KL to Vietnam: Sorry for violent fans
MALAYSIA'S Sports Minister has apologised after home fans attacked Vietnamese supporters during the first leg of their Asean Football Federation Suzuki Cup semi-final.
Khairy Jamaluddin said he had personally witnessed the assaults at Malaysia's Shah Alam Stadium, where Vietnam beat the hosts 2-1 on Sunday.
"I saw with my own eyes, the Vietnamese supporters were assaulted by a group of Malaysian fans at Shah Alam Stadium," the minister wrote on his Facebook page early yesterday morning.
"There is no excuse for such violent behaviour. More so as they are our guests. Is this the way we treat guests? It doesn't matter if they are here on holiday or are working here, this isn't Malaysian culture...
"These violent fans do not represent Malaysia. My sincere apologies on behalf of Malaysia for the actions of this small number of irresponsible thugs.
"We hope for a great second leg in Hanoi, competitive on the field and friendly in the stands."
Malaysian fans also took to social media to apologise to their Vietnamese counterparts.
"I am really sorry and hope this incident will not strain Malaysia-Vietnam relations," said Aaron Kok in a Facebook post.
A number of fans even posted photos of those allegedly responsible for the violence. They also urged the authorities to take action against the perpetrators, saying that the incident had sullied the image of Malaysian football fans.
At least one Vietnam fan was injured in clashes at the end of the match, a police official told AFP, adding that five people were arrested. Some fans also set off flares.
Vietnamese fans were urged not to carry out reprisals on the group of about 1,000 Malaysians expected to attend the second leg in Hanoi on Thursday.
"They are not extremist. Don't take revenge against them," said Tran Song Hai of the Vietnamese Football Fans Association, according to state-run VTC news.
Nguyen Xuan Gu, vice-president and spokesman for the Vietnam Football Association, added that Sunday's incident was "unfortunate and it was caused by some extremist fans".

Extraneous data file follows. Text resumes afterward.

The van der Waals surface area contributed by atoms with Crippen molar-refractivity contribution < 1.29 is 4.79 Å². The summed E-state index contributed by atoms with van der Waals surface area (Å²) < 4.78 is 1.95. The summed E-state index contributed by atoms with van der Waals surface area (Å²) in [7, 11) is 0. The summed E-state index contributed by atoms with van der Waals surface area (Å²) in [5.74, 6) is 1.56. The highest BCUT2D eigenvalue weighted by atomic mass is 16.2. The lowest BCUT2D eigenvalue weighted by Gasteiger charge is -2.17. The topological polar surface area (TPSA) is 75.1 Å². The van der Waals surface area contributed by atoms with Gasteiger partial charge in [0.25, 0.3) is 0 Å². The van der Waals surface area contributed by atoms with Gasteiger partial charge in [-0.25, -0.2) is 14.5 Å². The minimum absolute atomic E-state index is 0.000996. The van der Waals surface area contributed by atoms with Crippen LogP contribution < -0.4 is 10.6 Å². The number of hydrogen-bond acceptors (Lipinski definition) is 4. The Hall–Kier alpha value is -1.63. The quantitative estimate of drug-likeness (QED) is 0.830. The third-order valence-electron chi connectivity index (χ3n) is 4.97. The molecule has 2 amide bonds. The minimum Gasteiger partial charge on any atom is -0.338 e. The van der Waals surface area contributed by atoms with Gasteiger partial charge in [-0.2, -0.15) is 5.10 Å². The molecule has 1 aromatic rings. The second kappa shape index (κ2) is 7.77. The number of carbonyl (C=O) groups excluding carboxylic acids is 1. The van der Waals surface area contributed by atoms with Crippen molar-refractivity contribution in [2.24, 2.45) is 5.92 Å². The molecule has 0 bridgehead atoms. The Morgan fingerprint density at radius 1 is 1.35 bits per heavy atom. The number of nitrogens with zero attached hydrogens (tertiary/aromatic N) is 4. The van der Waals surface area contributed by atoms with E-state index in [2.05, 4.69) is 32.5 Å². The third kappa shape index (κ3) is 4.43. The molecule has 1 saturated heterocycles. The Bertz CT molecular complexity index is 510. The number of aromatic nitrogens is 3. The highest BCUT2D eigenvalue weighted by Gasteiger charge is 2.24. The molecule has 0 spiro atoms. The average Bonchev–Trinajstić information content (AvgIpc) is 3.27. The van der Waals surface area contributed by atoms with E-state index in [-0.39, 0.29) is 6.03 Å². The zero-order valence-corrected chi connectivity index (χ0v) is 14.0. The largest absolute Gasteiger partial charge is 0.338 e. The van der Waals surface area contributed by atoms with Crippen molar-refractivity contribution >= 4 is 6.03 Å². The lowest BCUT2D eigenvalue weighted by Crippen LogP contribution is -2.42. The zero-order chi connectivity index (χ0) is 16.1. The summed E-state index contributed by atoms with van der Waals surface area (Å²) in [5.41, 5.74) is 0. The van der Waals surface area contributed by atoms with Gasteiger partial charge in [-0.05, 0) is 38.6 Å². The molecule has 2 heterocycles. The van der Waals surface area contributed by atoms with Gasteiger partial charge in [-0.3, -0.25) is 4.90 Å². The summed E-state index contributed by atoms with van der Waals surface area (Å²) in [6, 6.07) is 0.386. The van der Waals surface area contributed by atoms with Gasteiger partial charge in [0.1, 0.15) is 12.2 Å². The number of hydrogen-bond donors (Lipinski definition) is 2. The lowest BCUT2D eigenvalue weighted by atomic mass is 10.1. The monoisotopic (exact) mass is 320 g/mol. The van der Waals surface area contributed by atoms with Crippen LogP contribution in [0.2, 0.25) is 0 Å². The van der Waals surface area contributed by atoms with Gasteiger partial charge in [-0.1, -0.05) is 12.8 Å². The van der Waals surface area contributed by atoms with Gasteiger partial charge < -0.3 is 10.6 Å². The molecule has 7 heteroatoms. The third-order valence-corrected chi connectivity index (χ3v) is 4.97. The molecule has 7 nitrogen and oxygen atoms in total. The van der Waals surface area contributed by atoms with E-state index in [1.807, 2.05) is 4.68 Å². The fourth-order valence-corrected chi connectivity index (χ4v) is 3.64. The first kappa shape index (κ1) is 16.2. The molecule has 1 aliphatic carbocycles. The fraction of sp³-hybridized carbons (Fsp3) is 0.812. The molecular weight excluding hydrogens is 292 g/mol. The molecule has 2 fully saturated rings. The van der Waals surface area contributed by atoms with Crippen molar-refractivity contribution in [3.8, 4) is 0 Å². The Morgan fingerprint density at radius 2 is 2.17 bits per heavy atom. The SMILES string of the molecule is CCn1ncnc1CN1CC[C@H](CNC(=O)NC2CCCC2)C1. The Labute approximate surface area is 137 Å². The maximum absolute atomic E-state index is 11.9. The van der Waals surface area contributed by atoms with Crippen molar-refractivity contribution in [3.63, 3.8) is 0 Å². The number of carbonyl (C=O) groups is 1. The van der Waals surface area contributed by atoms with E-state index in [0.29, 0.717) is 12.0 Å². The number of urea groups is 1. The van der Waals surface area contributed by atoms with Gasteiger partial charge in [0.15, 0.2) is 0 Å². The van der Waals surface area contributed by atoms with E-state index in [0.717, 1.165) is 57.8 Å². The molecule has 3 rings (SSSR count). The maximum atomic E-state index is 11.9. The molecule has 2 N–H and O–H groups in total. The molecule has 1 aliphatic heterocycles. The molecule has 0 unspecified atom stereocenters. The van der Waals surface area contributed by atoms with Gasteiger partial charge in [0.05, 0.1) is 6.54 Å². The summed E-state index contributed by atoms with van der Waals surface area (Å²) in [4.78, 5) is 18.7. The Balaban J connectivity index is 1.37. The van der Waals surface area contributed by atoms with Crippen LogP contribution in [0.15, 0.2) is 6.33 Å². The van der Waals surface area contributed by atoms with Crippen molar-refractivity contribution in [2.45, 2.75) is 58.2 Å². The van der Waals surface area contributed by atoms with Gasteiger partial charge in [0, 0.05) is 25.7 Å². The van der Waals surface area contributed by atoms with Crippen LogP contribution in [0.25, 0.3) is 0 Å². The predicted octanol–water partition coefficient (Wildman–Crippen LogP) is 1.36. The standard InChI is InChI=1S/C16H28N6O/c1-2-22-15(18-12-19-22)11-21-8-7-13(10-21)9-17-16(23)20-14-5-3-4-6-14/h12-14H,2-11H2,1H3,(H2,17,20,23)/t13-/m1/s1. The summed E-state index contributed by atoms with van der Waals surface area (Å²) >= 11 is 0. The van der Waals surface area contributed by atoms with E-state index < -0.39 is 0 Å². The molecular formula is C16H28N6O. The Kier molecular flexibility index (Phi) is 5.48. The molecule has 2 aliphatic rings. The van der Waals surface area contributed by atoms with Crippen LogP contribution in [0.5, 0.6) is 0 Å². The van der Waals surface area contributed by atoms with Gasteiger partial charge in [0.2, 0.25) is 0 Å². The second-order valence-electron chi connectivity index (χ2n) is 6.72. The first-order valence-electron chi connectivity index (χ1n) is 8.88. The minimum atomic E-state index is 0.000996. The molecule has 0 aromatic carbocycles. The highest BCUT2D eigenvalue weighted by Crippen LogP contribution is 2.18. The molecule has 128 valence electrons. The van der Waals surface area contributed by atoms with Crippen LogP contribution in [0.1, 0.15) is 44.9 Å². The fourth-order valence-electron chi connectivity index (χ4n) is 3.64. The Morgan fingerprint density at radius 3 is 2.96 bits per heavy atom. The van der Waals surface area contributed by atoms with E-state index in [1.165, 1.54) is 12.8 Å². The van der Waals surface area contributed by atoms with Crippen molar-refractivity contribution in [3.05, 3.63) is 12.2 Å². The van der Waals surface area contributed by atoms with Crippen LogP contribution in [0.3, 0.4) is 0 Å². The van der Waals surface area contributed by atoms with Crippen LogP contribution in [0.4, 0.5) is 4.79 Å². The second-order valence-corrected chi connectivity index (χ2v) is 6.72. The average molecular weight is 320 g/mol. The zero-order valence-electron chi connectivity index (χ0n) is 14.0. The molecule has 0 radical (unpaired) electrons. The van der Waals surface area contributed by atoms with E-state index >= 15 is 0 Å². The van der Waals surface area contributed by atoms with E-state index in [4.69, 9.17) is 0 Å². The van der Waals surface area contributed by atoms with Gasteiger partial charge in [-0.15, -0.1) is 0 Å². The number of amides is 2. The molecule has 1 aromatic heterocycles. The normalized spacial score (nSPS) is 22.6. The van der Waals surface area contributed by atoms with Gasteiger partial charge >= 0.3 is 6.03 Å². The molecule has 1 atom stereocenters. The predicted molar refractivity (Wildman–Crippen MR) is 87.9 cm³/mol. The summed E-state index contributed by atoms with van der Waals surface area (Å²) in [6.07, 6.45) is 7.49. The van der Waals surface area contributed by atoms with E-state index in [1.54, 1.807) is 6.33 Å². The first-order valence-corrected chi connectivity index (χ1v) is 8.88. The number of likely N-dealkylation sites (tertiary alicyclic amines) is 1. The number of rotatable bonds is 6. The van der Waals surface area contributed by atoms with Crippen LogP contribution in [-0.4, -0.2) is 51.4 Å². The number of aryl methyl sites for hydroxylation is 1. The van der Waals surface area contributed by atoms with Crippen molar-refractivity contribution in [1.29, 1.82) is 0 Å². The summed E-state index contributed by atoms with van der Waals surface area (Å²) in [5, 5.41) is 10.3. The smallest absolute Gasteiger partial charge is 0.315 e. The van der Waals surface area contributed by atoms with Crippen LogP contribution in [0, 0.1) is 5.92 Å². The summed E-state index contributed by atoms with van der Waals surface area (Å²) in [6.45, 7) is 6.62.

Vietnamese fan Thai Anh Bui said that while his countrymen were angry, they would still welcome Malaysians in the return leg in Hanoi.
"Vietnamese people have been praying for MH370 and MH17 victims just like they are a part of our great Asian family and we know those hooligans are just a minority," he said.
"However, I hope the Malaysia government will be able to handle this situation faster and more responsibly so that people from other countries will feel safer on their next trip to your beautiful country."
Former Football Association of Malaysia (FAM) vice-president Subahan Kamal warned that football hooliganism was becoming a worrying trend in the country.
"Honestly, hooliganism and violence is a worrying thing in Malaysia. The authorities must act fast to prevent such incidents," he said.
Last week, the Asian Football Confederation fined the FAM US$10,000 (S$13,200) for the behaviour of Malaysian fans during a friendly match against the Philippines in March.
In September, a Malaysia Cup match between rivals Sarawak and Perak erupted into a riot when 2,000 Sarawak fans smashed cars and fought the police after the game.
AFP, THE STAR/ASIA NEWS NETWORK